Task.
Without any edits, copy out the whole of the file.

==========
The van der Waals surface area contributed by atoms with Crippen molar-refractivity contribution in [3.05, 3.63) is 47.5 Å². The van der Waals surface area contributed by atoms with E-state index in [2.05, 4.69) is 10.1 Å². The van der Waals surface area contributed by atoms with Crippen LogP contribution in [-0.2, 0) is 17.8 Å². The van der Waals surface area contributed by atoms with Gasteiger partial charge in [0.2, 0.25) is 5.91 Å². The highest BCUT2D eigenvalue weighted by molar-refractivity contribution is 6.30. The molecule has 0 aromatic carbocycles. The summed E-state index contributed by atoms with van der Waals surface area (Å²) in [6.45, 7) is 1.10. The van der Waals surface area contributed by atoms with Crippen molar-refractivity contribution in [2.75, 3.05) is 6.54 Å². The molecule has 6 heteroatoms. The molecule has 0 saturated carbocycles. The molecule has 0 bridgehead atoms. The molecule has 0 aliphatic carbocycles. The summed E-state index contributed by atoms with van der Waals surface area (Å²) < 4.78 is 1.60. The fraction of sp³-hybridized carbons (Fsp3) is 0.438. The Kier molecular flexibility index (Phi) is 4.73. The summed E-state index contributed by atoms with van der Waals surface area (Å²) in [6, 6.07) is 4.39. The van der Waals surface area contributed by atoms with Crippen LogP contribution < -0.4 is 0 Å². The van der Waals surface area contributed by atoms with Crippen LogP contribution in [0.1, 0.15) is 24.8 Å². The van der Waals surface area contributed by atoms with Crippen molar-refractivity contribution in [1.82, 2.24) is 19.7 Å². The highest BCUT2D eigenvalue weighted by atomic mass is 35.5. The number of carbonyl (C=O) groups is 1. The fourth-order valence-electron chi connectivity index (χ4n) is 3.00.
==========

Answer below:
The van der Waals surface area contributed by atoms with Crippen molar-refractivity contribution in [3.05, 3.63) is 47.5 Å². The van der Waals surface area contributed by atoms with E-state index in [2.05, 4.69) is 10.1 Å². The van der Waals surface area contributed by atoms with Crippen LogP contribution in [-0.2, 0) is 17.8 Å². The van der Waals surface area contributed by atoms with Gasteiger partial charge in [0.2, 0.25) is 5.91 Å². The highest BCUT2D eigenvalue weighted by molar-refractivity contribution is 6.30. The molecule has 0 aromatic carbocycles. The summed E-state index contributed by atoms with van der Waals surface area (Å²) in [6.45, 7) is 1.10. The van der Waals surface area contributed by atoms with Crippen molar-refractivity contribution in [2.75, 3.05) is 6.54 Å². The molecule has 6 heteroatoms. The molecule has 0 saturated carbocycles. The molecule has 0 bridgehead atoms. The molecule has 0 aliphatic carbocycles. The summed E-state index contributed by atoms with van der Waals surface area (Å²) < 4.78 is 1.60. The fraction of sp³-hybridized carbons (Fsp3) is 0.438. The Kier molecular flexibility index (Phi) is 4.73. The summed E-state index contributed by atoms with van der Waals surface area (Å²) in [6, 6.07) is 4.39. The van der Waals surface area contributed by atoms with Crippen LogP contribution < -0.4 is 0 Å². The van der Waals surface area contributed by atoms with Crippen LogP contribution in [0.1, 0.15) is 24.8 Å². The van der Waals surface area contributed by atoms with Crippen molar-refractivity contribution in [1.82, 2.24) is 19.7 Å². The highest BCUT2D eigenvalue weighted by atomic mass is 35.5. The number of carbonyl (C=O) groups is 1. The fourth-order valence-electron chi connectivity index (χ4n) is 3.00.